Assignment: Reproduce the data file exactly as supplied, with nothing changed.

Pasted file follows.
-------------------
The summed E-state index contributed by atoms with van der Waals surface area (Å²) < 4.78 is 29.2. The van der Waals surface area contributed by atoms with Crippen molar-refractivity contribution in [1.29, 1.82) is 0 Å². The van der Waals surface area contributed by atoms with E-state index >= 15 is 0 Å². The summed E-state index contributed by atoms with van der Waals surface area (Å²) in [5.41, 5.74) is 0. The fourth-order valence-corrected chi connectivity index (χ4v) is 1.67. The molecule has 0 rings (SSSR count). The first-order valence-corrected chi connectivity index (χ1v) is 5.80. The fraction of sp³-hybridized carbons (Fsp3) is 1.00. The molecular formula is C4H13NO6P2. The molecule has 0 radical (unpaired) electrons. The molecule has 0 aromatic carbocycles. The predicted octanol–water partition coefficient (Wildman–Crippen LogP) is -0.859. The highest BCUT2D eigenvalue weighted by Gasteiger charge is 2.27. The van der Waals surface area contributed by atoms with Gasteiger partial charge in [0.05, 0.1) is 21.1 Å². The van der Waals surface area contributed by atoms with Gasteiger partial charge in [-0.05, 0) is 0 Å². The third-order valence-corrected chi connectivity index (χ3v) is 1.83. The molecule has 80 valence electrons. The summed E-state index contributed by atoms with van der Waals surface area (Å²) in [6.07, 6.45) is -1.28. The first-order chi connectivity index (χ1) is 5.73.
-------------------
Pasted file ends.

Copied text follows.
The summed E-state index contributed by atoms with van der Waals surface area (Å²) < 4.78 is 29.2. The van der Waals surface area contributed by atoms with Crippen molar-refractivity contribution in [1.29, 1.82) is 0 Å². The van der Waals surface area contributed by atoms with E-state index >= 15 is 0 Å². The summed E-state index contributed by atoms with van der Waals surface area (Å²) in [5.41, 5.74) is 0. The fourth-order valence-corrected chi connectivity index (χ4v) is 1.67. The molecule has 0 rings (SSSR count). The first-order valence-corrected chi connectivity index (χ1v) is 5.80. The fraction of sp³-hybridized carbons (Fsp3) is 1.00. The molecular formula is C4H13NO6P2. The molecule has 0 radical (unpaired) electrons. The molecule has 0 aromatic carbocycles. The predicted octanol–water partition coefficient (Wildman–Crippen LogP) is -0.859. The highest BCUT2D eigenvalue weighted by Gasteiger charge is 2.27. The van der Waals surface area contributed by atoms with Gasteiger partial charge in [0.05, 0.1) is 21.1 Å². The van der Waals surface area contributed by atoms with Gasteiger partial charge in [-0.05, 0) is 0 Å². The third-order valence-corrected chi connectivity index (χ3v) is 1.83. The molecule has 80 valence electrons. The summed E-state index contributed by atoms with van der Waals surface area (Å²) in [6.07, 6.45) is -1.28. The first-order chi connectivity index (χ1) is 5.73.